An initiative by Better Shelter

A shelter that lasts the duration of displacement and beyond


The Structure approach considers sheltering as an incremental process. It offers residents maximum control and flexibility, and minimise costs and environmental impacts, as all materials used have follow-on uses or value. The steel frame lasts for ten years and can be reused, repurposed and upcycled. Equally, the tarpaulin and local materials used in the Structure approach can, if carefully selected and maintained, be reused in repair and reconstruction, thereby constituting a ‘transitional shelter’.



Structure offers low-cost, transitional sheltering, capable of lasting the duration of displacement through upgrading with local materials. The modular framework can be deployed with a tarpaulin cover and serve as an emergency shelter in the immediate aftermath of a disaster or conflict. 



Over time, as communities and market supply chains recover, Structure can be upgraded with local materials by humanitarian actors, local government and civil society, and/or residents themselves. In this way, Structure enables incremental upgrading and can be adapted to different climates and contexts, building traditions and cultural norms.



Once a Structure is no longer needed as a temporary shelter or the initial application, it can be partially or completely repurposed, parts can be reused, recycled or resold.

Piloting with partners

The Research & Development pilots for Structure have been carried out through partnerships with humanitarian NGOs.

Similarly to the development of the Relief Housing Unit (RHU), we have involved partners and researchers at an early stage, and maintained close collaboration throughout the planning, deployment and testing and follow up phases.

Through frequent updates and ideations, troubleshooting, reporting and video assembly courses, we managed to work effectively despite challenges due to travel restrictions due to COVID-19.


Partner: AKAH | Units: 15 | Location: Khorough, Eastern Tajikistan

Aga Khan Agency for Habitat (AKAH) aims to ensure that people live in safe, sustainable, and resilient habitats with the opportunity to thrive, whether in a remote mountain village, a town, or a densely populated urban centre.

Deploy – 15 Structures were intended to serve as community infrastructure. However, as covid-19 spread across Tajikistan, the AKAH team decided to repurpose the Structures as part of Aga Khan Development Network’s covid-19 response, and function as Search and Rescue and triaging centres. The Structures were erected in remote mountainous regions surrounding Khorough in Eastern Tajikistan.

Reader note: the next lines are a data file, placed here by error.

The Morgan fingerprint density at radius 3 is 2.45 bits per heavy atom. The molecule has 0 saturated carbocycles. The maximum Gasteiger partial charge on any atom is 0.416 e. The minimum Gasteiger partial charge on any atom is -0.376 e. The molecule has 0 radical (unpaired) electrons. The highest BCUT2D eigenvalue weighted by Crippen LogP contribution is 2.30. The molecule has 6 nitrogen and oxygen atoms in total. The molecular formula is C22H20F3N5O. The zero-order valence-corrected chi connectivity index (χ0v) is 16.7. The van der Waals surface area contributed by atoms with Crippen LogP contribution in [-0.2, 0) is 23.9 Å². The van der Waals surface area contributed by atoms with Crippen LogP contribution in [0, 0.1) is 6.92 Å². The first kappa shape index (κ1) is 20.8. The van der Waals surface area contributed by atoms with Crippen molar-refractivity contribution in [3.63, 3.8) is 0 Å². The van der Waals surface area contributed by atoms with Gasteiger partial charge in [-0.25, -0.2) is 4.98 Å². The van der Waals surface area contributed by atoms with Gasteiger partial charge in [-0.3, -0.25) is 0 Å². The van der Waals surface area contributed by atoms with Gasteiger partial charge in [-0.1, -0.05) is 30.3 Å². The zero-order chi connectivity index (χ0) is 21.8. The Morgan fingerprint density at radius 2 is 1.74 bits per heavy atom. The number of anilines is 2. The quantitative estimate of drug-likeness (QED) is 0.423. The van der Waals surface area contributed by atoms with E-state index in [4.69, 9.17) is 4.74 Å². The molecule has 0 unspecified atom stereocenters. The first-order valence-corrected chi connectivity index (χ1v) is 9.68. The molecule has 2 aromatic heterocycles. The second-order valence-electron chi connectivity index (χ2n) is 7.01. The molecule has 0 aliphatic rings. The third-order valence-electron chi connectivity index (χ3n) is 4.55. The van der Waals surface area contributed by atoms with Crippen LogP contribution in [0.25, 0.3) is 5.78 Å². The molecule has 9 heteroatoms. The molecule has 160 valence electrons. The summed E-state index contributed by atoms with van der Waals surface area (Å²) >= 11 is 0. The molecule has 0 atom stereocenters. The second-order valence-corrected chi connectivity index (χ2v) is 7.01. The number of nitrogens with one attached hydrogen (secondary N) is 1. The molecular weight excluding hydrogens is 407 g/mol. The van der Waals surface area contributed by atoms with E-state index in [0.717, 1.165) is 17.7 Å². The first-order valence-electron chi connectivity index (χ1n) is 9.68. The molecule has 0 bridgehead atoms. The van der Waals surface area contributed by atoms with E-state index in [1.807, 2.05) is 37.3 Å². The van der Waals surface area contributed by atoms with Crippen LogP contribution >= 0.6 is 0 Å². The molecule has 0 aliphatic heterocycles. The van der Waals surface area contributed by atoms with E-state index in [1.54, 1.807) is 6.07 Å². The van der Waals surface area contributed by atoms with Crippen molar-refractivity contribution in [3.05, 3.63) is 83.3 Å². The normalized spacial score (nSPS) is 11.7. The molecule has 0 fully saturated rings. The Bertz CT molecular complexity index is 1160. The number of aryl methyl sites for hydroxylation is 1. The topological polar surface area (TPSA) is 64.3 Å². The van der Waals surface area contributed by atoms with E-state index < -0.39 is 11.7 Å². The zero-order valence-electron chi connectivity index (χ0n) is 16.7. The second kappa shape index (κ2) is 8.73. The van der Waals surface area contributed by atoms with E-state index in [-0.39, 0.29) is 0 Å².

Upgrade – Due to the urgency in providing safe spaces for COVID-19 triaging and SART bases, the Structures were covered with tarpaulin, which has, so far, withstood high exposure to the sun and harsh winter with heavy snow load in the Tajik highlands.

Upcycle – Once the pandemic has slowed down, AKAH plans to relocate the Structures within Tajikistan and upgrade with local materials to transform them into more permanent support structures.


Partner: AKAH | Units: 15 | Location: Northern Afghanistan

Deploy – The region is ravaged by natural disasters and a protracted conflict. 15 Structures were intended to be included in AKAH’s emergency response to displaced families. However, due to the covid-19 outbreak, four units were equipped to function as offices and changing rooms for medical staff operating in covid-19 clinics, built out of Relief Housing Units (RHUs).

Upgrade – The Structure units were assembled firstly with a tarpaulin, which provided the initial and emergency coverage of the activities undertaken in the shelter. With time, some units were upgraded with locally available materials, especially upon the arrival of winter, when local winterization techniques were implemented in the shelters to guarantee adequate isolation and thermal comfort.

Upcycle – When the covid-19 situation has improved in Afghanistan, the Structure units will likely be relocated and repurposed to address urgent needs of the population. These may include temporary shelters for families affected by natural disasters, shelters for other displaced communities, health clinics in remote areas and educational centres.


Partner: SEEDS | Units: 15 | Location: Kerala, Delhi and Uttrakhand, India

SEEDS builds the resilience of Indian and Nepalese communities exposed to disaster and climate emergencies by promoting practical solutions that can enhance disaster readiness, response and rehabilitation.

Deploy – The 15 Structures were implemented at different times, as the need arose from the local communities and due to covid-19 restrictions. Until reporting date, two units have been assembled for testing and R&D purposes in Delhi, four units have been installed as temporary shelters in Kerala and two units in Haridwar in the same function.

Upgrade – In Delhi, the units were covered with plastic sheeting and upgraded with pallet wood and bamboo mats.

Kerala, with its warm and humid climate, is prone to flooding. The Structures were upgraded with tarpaulin at first, followed by CGI roofing, and timber and locally-grown bamboo for the walls.

In Haridwar, the Structures were used in its emergency modality, covered with plastic sheeting. At the time of the assessment, no local materials upgrade had been done yet.

Upcycle – The upcycling process is unique to each unit. SEEDS intends to repurpose the testing units from the New Delhi office in support of the country’s covid-19 relief efforts and other medical support.


Partner: local contractor | Units: 3 | Location: Northern Rwanda